Day: 25 January 2023

Patrick McGee, Financial Times:

Apple is taking steps to separate its mobile operating system from features offered by Google parent Alphabet, making advances around maps, search and advertising that has created a collision course between the Big Tech companies.


One of these people said Apple is still engaged in a “silent war” against its arch-rival. It is doing so by developing features that could allow the iPhone-maker to further separate its products from services offered by Google. Apple did not respond to requests for comment.

This is a strange article. The thesis, above, is that Apple is trying to reduce its dependence on Google’s services. But McGee cannot seem to decide whether Apple’s past, present, or future changes are directly relevant, so he kind of posits that they all are. Here, look:

The first front of this battle is mapping, which started in 2012 when Apple released Maps, displacing its Google rival as a pre-downloaded app.

The move was supposed to be a shining moment for Apple’s software prowess but the launch was so buggy — some bridges, for example, appeared deformed and sank into oceans — that chief executive Tim Cook said he was “extremely sorry for the frustration this has caused our customers”.

Apple Maps turns eleven years old in 2023, so it is safe to say that Apple adequately distanced itself from its reliance upon Google for maps, oh, about eleven years ago. Whether users have is another question entirely. The 3D rendering problems may have been the most memorable glitches, but the biggest day-to-day problems for users were issues with bad data.

So what is new?

Apple’s Maps has improved considerably in the past decade, however. Earlier this month it announced Business Connect, a feature that lets companies claim their digital location so they can interact with users, display photos and offer promotions.

While businesses have been able to claim their listing and manage its details for years, the recently launched Business Connect is a more comprehensive tool. That has advantages for businesses and users alike, as there may be better point-of-interest data, though it is another thing businesses need to pay attention to. But as far as ways for Apple to distance itself from Google, I am not sure I see the connection.


The second front in the battle is search. While Apple rarely discusses products while in development, the company has long worked on a feature known internally as “Apple Search”, a tool that facilitates “billions of searches” per day, according to employees on the project.

Now I am confused: is this a service which is in development, or is it available to users? To fit his thesis, McGee appears to want it both ways:

Apple’s search team dates back to at least 2013, when it acquired Topsy Labs, a start-up that had indexed Twitter to enable searches and analytics. The technology is used every time an iPhone user asks Apple’s voice assistant Siri for information, types queries from the home screen, or uses the Mac’s “Spotlight” search feature.

Once again, I have to ask how a feature eight years old means Apple is only now in the process of disentangling itself from Google. Apparently, it is because of speculation in the paragraphs which follow the one above:

Apple’s search offering was augmented with the 2019 purchase of Laserlike, an artificial intelligence start-up founded by former Google engineers that had described its mission as delivering “high quality information and diverse perspectives on any topic from the entire web”.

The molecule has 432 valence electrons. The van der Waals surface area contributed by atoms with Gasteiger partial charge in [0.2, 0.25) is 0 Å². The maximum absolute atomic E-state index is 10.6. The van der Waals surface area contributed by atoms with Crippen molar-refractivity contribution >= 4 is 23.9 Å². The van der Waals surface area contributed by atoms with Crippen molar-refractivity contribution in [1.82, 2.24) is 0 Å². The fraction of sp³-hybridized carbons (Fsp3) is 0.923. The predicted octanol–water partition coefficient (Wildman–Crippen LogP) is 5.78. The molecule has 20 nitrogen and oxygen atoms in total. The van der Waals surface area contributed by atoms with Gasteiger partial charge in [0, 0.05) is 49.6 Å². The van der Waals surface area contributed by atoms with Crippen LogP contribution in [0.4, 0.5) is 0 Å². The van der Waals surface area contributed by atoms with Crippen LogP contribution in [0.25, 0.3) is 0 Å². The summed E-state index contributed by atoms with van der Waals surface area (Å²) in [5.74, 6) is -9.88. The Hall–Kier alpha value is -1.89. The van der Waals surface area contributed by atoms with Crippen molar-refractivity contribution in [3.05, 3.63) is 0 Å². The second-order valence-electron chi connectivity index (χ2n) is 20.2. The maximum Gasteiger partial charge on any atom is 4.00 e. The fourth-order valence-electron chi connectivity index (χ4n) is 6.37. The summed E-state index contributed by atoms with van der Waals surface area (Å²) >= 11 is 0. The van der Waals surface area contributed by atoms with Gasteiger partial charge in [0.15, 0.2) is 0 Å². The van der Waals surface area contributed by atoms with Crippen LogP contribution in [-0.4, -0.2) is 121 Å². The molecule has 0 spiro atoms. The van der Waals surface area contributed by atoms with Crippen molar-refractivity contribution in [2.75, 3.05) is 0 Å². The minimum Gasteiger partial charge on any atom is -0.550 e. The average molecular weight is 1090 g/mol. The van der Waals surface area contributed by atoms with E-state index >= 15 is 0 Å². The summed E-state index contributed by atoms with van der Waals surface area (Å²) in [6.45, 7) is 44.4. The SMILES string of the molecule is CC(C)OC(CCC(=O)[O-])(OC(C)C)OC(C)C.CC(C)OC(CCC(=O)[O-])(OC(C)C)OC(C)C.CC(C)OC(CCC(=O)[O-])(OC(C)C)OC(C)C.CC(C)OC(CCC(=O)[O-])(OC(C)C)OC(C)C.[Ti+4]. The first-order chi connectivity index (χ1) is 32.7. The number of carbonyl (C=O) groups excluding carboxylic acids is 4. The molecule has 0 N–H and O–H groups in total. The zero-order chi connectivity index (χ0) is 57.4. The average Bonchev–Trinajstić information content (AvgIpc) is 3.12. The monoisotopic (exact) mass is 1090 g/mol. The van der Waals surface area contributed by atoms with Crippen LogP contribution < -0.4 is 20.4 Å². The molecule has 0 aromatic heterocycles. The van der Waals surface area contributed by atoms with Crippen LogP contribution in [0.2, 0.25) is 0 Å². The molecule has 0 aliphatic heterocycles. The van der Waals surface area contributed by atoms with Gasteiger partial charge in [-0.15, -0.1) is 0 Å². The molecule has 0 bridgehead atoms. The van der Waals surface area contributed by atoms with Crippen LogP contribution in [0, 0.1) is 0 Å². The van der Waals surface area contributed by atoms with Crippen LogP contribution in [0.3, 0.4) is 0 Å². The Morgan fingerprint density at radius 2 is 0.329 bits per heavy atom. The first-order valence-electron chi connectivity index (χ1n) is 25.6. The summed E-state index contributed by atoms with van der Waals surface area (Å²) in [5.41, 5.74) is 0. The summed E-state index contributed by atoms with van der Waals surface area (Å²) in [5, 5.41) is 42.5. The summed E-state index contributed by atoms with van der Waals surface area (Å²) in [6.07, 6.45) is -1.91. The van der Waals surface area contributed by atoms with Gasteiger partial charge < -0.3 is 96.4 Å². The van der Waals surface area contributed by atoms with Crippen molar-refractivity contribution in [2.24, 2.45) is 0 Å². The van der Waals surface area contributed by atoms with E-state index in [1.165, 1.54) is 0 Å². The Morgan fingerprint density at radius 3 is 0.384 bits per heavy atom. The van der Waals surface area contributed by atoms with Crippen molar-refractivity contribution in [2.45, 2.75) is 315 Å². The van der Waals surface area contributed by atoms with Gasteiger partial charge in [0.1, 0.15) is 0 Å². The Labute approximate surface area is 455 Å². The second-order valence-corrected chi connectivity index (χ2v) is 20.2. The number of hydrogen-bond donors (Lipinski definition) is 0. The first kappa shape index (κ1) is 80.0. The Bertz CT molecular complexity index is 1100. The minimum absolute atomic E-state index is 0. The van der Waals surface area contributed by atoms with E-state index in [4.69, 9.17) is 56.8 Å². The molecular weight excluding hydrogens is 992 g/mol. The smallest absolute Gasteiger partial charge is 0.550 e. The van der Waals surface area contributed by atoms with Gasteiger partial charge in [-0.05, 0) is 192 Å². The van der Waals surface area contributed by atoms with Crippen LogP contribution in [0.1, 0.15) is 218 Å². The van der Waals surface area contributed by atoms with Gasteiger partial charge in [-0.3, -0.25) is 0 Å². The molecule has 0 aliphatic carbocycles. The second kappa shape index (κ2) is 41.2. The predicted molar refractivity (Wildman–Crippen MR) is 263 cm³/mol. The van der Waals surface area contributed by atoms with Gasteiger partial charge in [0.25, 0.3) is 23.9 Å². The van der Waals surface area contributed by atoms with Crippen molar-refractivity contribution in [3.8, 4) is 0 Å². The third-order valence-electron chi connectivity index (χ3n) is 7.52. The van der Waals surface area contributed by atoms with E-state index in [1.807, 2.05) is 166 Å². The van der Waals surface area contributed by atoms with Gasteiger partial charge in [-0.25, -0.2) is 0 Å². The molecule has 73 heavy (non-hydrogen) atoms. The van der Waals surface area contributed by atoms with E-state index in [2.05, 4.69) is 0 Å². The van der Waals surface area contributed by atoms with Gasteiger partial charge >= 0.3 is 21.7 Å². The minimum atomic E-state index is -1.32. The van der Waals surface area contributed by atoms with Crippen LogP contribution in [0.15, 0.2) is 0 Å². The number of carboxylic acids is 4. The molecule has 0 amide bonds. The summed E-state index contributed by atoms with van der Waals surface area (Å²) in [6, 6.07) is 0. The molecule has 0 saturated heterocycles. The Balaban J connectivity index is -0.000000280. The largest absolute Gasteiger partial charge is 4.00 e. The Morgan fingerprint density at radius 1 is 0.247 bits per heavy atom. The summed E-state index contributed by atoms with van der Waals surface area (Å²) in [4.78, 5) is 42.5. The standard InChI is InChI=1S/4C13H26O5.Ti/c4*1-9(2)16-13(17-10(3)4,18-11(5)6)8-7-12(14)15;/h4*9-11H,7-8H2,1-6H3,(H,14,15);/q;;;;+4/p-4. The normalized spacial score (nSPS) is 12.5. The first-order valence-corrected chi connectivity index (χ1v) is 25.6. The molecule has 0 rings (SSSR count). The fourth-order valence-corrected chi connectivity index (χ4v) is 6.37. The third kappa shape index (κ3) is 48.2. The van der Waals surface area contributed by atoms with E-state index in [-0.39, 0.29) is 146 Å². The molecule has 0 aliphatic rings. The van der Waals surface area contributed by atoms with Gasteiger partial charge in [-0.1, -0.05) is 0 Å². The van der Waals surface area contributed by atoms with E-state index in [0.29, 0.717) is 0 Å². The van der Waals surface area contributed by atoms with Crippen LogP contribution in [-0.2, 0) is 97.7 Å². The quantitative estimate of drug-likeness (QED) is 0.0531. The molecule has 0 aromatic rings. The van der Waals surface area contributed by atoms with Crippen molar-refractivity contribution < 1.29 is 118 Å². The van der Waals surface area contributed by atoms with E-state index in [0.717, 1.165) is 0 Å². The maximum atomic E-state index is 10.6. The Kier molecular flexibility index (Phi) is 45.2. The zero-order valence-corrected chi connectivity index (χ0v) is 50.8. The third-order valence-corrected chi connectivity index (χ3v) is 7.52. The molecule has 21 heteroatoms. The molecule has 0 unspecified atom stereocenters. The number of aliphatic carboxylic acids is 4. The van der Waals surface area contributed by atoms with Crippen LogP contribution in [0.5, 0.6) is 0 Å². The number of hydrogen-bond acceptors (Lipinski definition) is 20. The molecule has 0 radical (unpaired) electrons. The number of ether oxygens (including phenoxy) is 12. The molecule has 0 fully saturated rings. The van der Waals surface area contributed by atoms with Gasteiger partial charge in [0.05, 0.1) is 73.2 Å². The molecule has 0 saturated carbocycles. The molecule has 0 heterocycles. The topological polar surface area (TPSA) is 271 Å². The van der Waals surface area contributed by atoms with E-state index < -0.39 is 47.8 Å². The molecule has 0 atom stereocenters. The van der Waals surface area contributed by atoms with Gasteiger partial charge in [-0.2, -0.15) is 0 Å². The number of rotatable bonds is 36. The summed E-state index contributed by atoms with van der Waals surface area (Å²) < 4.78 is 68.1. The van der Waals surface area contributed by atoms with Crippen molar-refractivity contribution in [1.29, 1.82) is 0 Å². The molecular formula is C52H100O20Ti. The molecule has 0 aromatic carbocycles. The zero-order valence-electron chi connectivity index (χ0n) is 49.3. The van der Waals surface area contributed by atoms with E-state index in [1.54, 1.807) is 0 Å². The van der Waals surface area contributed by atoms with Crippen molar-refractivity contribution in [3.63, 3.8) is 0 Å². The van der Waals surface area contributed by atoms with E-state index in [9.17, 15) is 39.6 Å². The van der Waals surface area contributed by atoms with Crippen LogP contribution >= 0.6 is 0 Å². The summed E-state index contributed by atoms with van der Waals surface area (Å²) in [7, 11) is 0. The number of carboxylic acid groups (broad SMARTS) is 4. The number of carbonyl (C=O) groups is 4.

Josh Koenig, chief strategy officer at Pantheon, a website operations platform, said Apple could quickly take a bite out of Google’s 92 per cent share of the search market by not making Google the default setting for 1.2bn iPhone users.

There is no segue here, and no indication that Apple is actually working to make such a change. Koenig insinuates it could be beneficial to users, but McGee acknowledges it “would be expensive” because Apple would lose its effort-free multibillion-dollar annual payout from Google.

As an aside: an Apple search engine to rival Google’s has long been rumoured. If it is a web search engine, I have long thought Apple could use the domain it already owns. But it may not have to be web-based — it is plausible that searching the web would display results like a webpage in Safari, but it would only be accessible from within that browser, kind of like the existing Siri Suggestions feature. An idle thought as I write this but, as I said, the article provides no indication that Apple is pursuing this.


The third front in Apple’s battle could prove the most devastating: its ambitions in online advertising, where Alphabet makes more than 80 per cent of its revenues.

This is the “future” part of the thesis. Based on job ads, it appears Apple is working on its own advertising system, as first reported by Shoshana Wodinsky at Marketwatch in August. As I wrote then, it looks bad that Apple is doing this in the wake of App Tracking Transparency, and I question the likely trajectory of this. But this is, again, not something which Apple is doing to distance its platform from Google’s products and services, unless you seriously believe Apple will prohibit Google’s ads on its platforms. So long as Google is what it is to internet ads — by the way, stay tuned on that front — Apple may only hope to be a little thorn in Google’s side.

These three examples appear to fit into categories which seem similar but are very different. Business Connect for Apple Maps is not a competitor to Google Business Profile; any business is going to have to maintain both. There are no concrete details provided about Apple’s search ambitions, but it is the only thing here which would reduce Apple’s dependence on Google. Another advertising platform would give Google some competition and put more money in Apple’s pocket, but it may only slightly reduce how much advertisers rely on Google. It seems to me there are pro-competition examples here and there are anti-anti-competition arguments: the U.S. Department of Justice sued Google in September over its exclusivity agreements.

Anyway, speaking of Apple’s contracts with Google, whatever happened to Project McQueen?

Security researcher Jeffrey Paul was using a Mac without signing into iCloud and has blocked many internet-connected services using Little Snitch in MacOS Ventura 13.1:

Imagine my surprise when browsing these images in the Finder, Little Snitch told me that macOS is now connecting to Apple APIs via a program named mediaanalysisd (Media Analysis Daemon – a background process for analyzing media files).

That sure is surprising. The daemon in question is associated with Visual Look Up, which can be turned off by unchecking Siri Suggestions in System Settings. Given that Paul has done so, mediaanalysisd should not be sending any network requests. This is a privacy violation and surely needs to be fixed.